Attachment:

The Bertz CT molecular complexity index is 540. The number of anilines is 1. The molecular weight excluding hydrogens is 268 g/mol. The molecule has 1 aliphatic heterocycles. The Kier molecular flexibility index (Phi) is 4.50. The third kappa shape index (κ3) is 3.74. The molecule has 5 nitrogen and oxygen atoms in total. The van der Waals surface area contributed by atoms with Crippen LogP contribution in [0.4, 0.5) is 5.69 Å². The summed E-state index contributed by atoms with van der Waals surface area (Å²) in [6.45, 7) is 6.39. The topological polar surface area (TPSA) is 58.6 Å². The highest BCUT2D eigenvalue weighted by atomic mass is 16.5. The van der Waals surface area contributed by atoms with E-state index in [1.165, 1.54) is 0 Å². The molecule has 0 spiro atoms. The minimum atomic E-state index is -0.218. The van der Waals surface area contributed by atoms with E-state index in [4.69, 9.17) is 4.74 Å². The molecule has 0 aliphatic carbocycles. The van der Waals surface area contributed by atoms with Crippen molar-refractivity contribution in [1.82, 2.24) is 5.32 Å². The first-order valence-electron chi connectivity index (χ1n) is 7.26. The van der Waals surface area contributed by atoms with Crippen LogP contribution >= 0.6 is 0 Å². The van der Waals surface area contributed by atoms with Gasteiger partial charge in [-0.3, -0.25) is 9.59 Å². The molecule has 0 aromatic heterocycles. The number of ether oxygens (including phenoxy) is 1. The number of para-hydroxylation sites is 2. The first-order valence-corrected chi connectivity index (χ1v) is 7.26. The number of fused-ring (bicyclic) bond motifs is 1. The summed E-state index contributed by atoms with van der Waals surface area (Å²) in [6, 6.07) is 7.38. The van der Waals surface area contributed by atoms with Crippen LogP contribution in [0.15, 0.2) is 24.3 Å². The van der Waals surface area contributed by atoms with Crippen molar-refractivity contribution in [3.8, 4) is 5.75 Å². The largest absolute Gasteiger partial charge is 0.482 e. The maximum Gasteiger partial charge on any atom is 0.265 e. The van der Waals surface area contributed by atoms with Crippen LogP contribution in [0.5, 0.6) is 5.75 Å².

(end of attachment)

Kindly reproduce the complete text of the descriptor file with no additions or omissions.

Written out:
The Bertz CT molecular complexity index is 540. The number of anilines is 1. The molecular weight excluding hydrogens is 268 g/mol. The molecule has 1 aliphatic heterocycles. The Kier molecular flexibility index (Phi) is 4.50. The third kappa shape index (κ3) is 3.74. The molecule has 5 nitrogen and oxygen atoms in total. The van der Waals surface area contributed by atoms with Crippen LogP contribution in [0.4, 0.5) is 5.69 Å². The summed E-state index contributed by atoms with van der Waals surface area (Å²) in [6.45, 7) is 6.39. The topological polar surface area (TPSA) is 58.6 Å². The highest BCUT2D eigenvalue weighted by atomic mass is 16.5. The van der Waals surface area contributed by atoms with E-state index in [1.165, 1.54) is 0 Å². The molecule has 0 spiro atoms. The minimum atomic E-state index is -0.218. The van der Waals surface area contributed by atoms with E-state index in [4.69, 9.17) is 4.74 Å². The molecule has 0 aliphatic carbocycles. The van der Waals surface area contributed by atoms with Crippen molar-refractivity contribution in [1.82, 2.24) is 5.32 Å². The first-order valence-electron chi connectivity index (χ1n) is 7.26. The van der Waals surface area contributed by atoms with Crippen LogP contribution >= 0.6 is 0 Å². The van der Waals surface area contributed by atoms with Gasteiger partial charge in [-0.3, -0.25) is 9.59 Å². The molecule has 0 aromatic heterocycles. The number of ether oxygens (including phenoxy) is 1. The number of para-hydroxylation sites is 2. The first-order valence-corrected chi connectivity index (χ1v) is 7.26. The number of fused-ring (bicyclic) bond motifs is 1. The summed E-state index contributed by atoms with van der Waals surface area (Å²) in [6, 6.07) is 7.38. The van der Waals surface area contributed by atoms with Crippen LogP contribution in [0.15, 0.2) is 24.3 Å². The van der Waals surface area contributed by atoms with Crippen molar-refractivity contribution in [3.8, 4) is 5.75 Å². The largest absolute Gasteiger partial charge is 0.482 e. The maximum Gasteiger partial charge on any atom is 0.265 e. The van der Waals surface area contributed by atoms with Crippen LogP contribution in [0.5, 0.6) is 5.75 Å².